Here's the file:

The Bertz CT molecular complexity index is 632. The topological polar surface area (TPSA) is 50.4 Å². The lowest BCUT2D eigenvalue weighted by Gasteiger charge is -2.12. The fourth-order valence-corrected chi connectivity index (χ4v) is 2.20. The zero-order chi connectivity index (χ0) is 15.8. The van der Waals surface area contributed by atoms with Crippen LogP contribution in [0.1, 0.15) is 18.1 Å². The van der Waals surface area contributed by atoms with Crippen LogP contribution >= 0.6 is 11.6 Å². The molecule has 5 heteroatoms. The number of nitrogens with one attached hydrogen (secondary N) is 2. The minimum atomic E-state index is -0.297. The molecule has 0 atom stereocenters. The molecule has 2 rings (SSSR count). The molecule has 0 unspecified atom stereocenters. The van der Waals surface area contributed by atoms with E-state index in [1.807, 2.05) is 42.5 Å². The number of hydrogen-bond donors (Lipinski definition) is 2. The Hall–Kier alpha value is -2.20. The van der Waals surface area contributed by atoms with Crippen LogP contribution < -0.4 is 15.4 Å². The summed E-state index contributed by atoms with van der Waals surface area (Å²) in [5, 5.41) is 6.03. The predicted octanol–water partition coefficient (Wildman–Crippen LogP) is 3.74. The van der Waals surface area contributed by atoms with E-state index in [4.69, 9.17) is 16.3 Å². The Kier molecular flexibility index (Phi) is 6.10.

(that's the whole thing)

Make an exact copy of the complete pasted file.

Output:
The Bertz CT molecular complexity index is 632. The topological polar surface area (TPSA) is 50.4 Å². The lowest BCUT2D eigenvalue weighted by Gasteiger charge is -2.12. The fourth-order valence-corrected chi connectivity index (χ4v) is 2.20. The zero-order chi connectivity index (χ0) is 15.8. The van der Waals surface area contributed by atoms with Crippen LogP contribution in [0.1, 0.15) is 18.1 Å². The van der Waals surface area contributed by atoms with Crippen LogP contribution >= 0.6 is 11.6 Å². The molecule has 5 heteroatoms. The number of nitrogens with one attached hydrogen (secondary N) is 2. The minimum atomic E-state index is -0.297. The molecule has 0 atom stereocenters. The molecule has 2 rings (SSSR count). The molecule has 0 unspecified atom stereocenters. The van der Waals surface area contributed by atoms with E-state index in [1.807, 2.05) is 42.5 Å². The number of hydrogen-bond donors (Lipinski definition) is 2. The Hall–Kier alpha value is -2.20. The van der Waals surface area contributed by atoms with Crippen LogP contribution < -0.4 is 15.4 Å². The summed E-state index contributed by atoms with van der Waals surface area (Å²) in [5, 5.41) is 6.03. The predicted octanol–water partition coefficient (Wildman–Crippen LogP) is 3.74. The van der Waals surface area contributed by atoms with E-state index in [4.69, 9.17) is 16.3 Å². The Kier molecular flexibility index (Phi) is 6.10.